Okay, everyone always talks about how you'll see amazing things and get into situations that will dumbfound/shock/inspire you while away on your travels. What is the story you like the most about travelling? Whether it be a tale of woe, joy or enlightenment - share it with us!
I have two (one of which I will bore TPers with for the 1,459,926th time...):
Last November, I went to Normandy to stand on Juno Beach on Remembrance Day. My grandfather - who had come up on St-Aubin-sur-Mer on D-Day - had passed away the year before, and I wanted to finally do what I'd talked about with him for years. His stories had always fascinated me, and I wanted to see for myself the place that changed his life and the history of the world. I got to see the ceremonies, but crazy bus schedules prevented me from going to the beach where he'd landed. After the ceremony, a nice lady came to talk to a group of us Canadian travellers who'd met on the bus on the way up. To break the ice, I told her about my grandfather and that I hadn't had a chance to see St-Aubin-sur-Mer. So she said "come with me" and I hesitated and she replied with "you didn't travel all the way here to miss the most important part." So off she whisked us to St-Aubin (where she lived, ironically), and she showed me the beach, the route the soldiers took, her B&B, and where she'd hid as a child during the fighting. I took a film-canister full of sand and some rocks off the beach, and one of my most perfect pictures is of the house that served as the soldiers' landing guide. A stranger's kindness was the best part of the trip.
And the old story involves Pere Lachaise cemetery in Paris, a hunt for Oscar Wilde's grave, a guy from Belfast, and a very lovely relationship that's lasted the test of distance and time. I never tire of telling it!
For some reason people tend to be fascinated by my "I stepped into a pothole in Kiev on Friday 13th May 2005 and had to go to a Ukranian hospital for x-ray..."-story.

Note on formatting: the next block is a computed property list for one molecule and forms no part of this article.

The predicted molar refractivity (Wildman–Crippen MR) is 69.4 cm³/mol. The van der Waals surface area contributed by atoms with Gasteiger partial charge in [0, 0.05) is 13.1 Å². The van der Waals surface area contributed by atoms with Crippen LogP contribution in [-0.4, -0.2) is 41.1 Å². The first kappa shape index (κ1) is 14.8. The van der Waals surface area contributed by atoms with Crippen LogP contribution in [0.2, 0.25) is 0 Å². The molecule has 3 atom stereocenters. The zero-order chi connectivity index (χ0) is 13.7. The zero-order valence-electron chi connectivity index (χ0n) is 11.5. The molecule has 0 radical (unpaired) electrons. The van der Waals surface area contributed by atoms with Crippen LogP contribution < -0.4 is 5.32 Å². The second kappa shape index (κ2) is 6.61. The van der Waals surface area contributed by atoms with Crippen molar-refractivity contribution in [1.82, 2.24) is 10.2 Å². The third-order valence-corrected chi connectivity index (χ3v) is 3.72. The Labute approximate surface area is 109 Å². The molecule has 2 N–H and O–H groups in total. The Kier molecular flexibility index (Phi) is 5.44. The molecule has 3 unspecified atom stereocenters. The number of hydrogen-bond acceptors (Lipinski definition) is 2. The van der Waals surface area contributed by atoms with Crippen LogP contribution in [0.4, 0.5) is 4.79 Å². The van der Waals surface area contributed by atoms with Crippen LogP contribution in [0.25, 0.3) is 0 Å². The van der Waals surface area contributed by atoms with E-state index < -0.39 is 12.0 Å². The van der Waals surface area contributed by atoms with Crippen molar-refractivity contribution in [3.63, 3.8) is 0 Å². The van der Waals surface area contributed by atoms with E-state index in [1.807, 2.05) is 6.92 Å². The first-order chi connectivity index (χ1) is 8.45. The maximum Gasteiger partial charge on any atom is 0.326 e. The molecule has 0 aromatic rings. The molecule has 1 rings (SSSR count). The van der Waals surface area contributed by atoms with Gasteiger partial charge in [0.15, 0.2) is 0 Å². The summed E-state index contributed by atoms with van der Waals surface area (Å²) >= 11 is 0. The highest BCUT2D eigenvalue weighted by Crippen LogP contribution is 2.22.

Joke aside, I'll always be grateful to the staff of the Kiev Youth Hostel in Yaroslavska Ulica. They were absolutely great, taking care of every need I had - dealing with the hospital, the ukranian bureaucracy, the insurance people. I know some Russian, but I would have been lost without them.
My story is one that inspired me. This day me feel so complete in what I was doing, where my life was, and if I never go anywhere again, this will be my fondest memory.
While cruising Greenland, we stopped in Ammassalik for a day. A friend of mine and I decided just to walk and wander and take pictures of the beautiful scenery. We started up a hill to take a picture, and once we made it to the spot we intended to stop at, we decided to go a little higher, and a little higher, and a little higher again, until we found ourselves way uptop a hill, much farther and more intense of a hike than we ever intended.
But once we made it up there, the sight was absolutely astonishing, looking out over the little village, and the harbour, we could see forever. The silence is what I remember most. No traffic, no airplanes, sirens, etc....the stuff we are used to in the city. Deafening silence, then we started to hear noise, the sound of the huskies howling...all the way from the bottom, way down from where we had come from. The sound carried all the way up, uninterrupted. Then the fog started rolling in. We could see it coming from over the water, and ever so slowly it crept in on us. But we were above it, the fog was below our feet, and the sight of us standing up there with the fog below us was phenomenal. So peaceful, so calm, and such an undescribably beautiful sight.
Finally we made the trek back down, reluctantly, but we did have to be back onboard ship for sailing.
I'm going to upload a couple of the pics from this day into my photo album now, please take a peek, I love to share that memory, thanks for giving me the chance.